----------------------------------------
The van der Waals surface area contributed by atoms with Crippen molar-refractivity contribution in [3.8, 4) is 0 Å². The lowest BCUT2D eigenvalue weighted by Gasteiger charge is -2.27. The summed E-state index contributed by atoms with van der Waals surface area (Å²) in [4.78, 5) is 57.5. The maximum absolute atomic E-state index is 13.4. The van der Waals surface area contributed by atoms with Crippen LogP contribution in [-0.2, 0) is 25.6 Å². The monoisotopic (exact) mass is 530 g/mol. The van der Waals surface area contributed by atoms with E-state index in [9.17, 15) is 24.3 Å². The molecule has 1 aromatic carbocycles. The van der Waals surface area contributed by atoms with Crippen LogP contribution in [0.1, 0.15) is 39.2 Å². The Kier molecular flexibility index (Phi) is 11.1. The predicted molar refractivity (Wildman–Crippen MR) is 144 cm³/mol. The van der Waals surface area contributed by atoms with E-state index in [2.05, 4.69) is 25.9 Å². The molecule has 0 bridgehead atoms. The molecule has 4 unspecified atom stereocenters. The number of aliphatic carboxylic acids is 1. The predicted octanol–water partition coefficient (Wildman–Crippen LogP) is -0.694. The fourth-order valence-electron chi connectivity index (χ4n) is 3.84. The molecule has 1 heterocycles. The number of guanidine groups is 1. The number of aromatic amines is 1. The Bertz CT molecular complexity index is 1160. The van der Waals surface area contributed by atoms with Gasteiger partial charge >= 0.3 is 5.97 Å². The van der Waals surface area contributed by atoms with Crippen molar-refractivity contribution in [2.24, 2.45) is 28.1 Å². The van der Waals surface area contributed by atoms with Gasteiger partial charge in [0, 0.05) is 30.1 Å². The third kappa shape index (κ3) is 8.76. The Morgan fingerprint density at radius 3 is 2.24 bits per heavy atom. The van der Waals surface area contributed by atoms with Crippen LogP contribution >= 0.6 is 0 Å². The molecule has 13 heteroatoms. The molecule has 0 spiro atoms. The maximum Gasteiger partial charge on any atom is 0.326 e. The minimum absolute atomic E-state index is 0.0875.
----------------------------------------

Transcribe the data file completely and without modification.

The van der Waals surface area contributed by atoms with Crippen molar-refractivity contribution in [3.8, 4) is 0 Å². The lowest BCUT2D eigenvalue weighted by Gasteiger charge is -2.27. The summed E-state index contributed by atoms with van der Waals surface area (Å²) in [4.78, 5) is 57.5. The maximum absolute atomic E-state index is 13.4. The van der Waals surface area contributed by atoms with Crippen LogP contribution in [-0.2, 0) is 25.6 Å². The monoisotopic (exact) mass is 530 g/mol. The van der Waals surface area contributed by atoms with E-state index in [9.17, 15) is 24.3 Å². The molecule has 1 aromatic carbocycles. The van der Waals surface area contributed by atoms with Crippen LogP contribution in [0.1, 0.15) is 39.2 Å². The Kier molecular flexibility index (Phi) is 11.1. The predicted molar refractivity (Wildman–Crippen MR) is 144 cm³/mol. The van der Waals surface area contributed by atoms with E-state index in [2.05, 4.69) is 25.9 Å². The molecule has 0 bridgehead atoms. The molecule has 4 unspecified atom stereocenters. The number of aliphatic carboxylic acids is 1. The predicted octanol–water partition coefficient (Wildman–Crippen LogP) is -0.694. The fourth-order valence-electron chi connectivity index (χ4n) is 3.84. The molecule has 1 heterocycles. The number of guanidine groups is 1. The number of aromatic amines is 1. The Bertz CT molecular complexity index is 1160. The van der Waals surface area contributed by atoms with Gasteiger partial charge >= 0.3 is 5.97 Å². The van der Waals surface area contributed by atoms with Crippen molar-refractivity contribution in [2.24, 2.45) is 28.1 Å². The van der Waals surface area contributed by atoms with Gasteiger partial charge in [0, 0.05) is 30.1 Å². The third kappa shape index (κ3) is 8.76. The Morgan fingerprint density at radius 3 is 2.24 bits per heavy atom. The van der Waals surface area contributed by atoms with Crippen LogP contribution >= 0.6 is 0 Å². The molecule has 13 heteroatoms. The molecule has 0 spiro atoms. The maximum Gasteiger partial charge on any atom is 0.326 e. The minimum absolute atomic E-state index is 0.0875.